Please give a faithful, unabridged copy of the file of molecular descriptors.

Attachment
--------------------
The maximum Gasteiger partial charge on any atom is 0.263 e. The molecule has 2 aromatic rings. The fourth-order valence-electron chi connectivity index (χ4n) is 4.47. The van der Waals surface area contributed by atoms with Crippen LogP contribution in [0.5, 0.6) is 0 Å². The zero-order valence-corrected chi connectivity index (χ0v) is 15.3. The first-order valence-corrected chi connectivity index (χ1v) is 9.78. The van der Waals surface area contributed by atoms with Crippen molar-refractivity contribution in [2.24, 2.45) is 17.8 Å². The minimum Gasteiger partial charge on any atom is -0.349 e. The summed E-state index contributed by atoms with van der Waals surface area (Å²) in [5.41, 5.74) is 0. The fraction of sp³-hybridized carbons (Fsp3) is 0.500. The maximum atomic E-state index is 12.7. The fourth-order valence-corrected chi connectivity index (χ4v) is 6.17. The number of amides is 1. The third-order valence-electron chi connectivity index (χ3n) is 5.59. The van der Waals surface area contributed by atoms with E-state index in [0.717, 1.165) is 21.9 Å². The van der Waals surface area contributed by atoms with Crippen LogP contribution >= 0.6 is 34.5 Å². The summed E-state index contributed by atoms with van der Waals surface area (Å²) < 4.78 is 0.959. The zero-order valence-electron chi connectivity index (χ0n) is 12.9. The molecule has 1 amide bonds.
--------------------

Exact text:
The maximum Gasteiger partial charge on any atom is 0.263 e. The molecule has 2 aromatic rings. The fourth-order valence-electron chi connectivity index (χ4n) is 4.47. The van der Waals surface area contributed by atoms with Crippen LogP contribution in [0.5, 0.6) is 0 Å². The zero-order valence-corrected chi connectivity index (χ0v) is 15.3. The first-order valence-corrected chi connectivity index (χ1v) is 9.78. The van der Waals surface area contributed by atoms with Crippen molar-refractivity contribution in [2.24, 2.45) is 17.8 Å². The minimum Gasteiger partial charge on any atom is -0.349 e. The summed E-state index contributed by atoms with van der Waals surface area (Å²) in [5.41, 5.74) is 0. The fraction of sp³-hybridized carbons (Fsp3) is 0.500. The maximum atomic E-state index is 12.7. The fourth-order valence-corrected chi connectivity index (χ4v) is 6.17. The number of amides is 1. The third-order valence-electron chi connectivity index (χ3n) is 5.59. The van der Waals surface area contributed by atoms with E-state index in [0.717, 1.165) is 21.9 Å². The van der Waals surface area contributed by atoms with Crippen LogP contribution >= 0.6 is 34.5 Å². The summed E-state index contributed by atoms with van der Waals surface area (Å²) < 4.78 is 0.959. The zero-order valence-electron chi connectivity index (χ0n) is 12.9. The molecule has 1 amide bonds.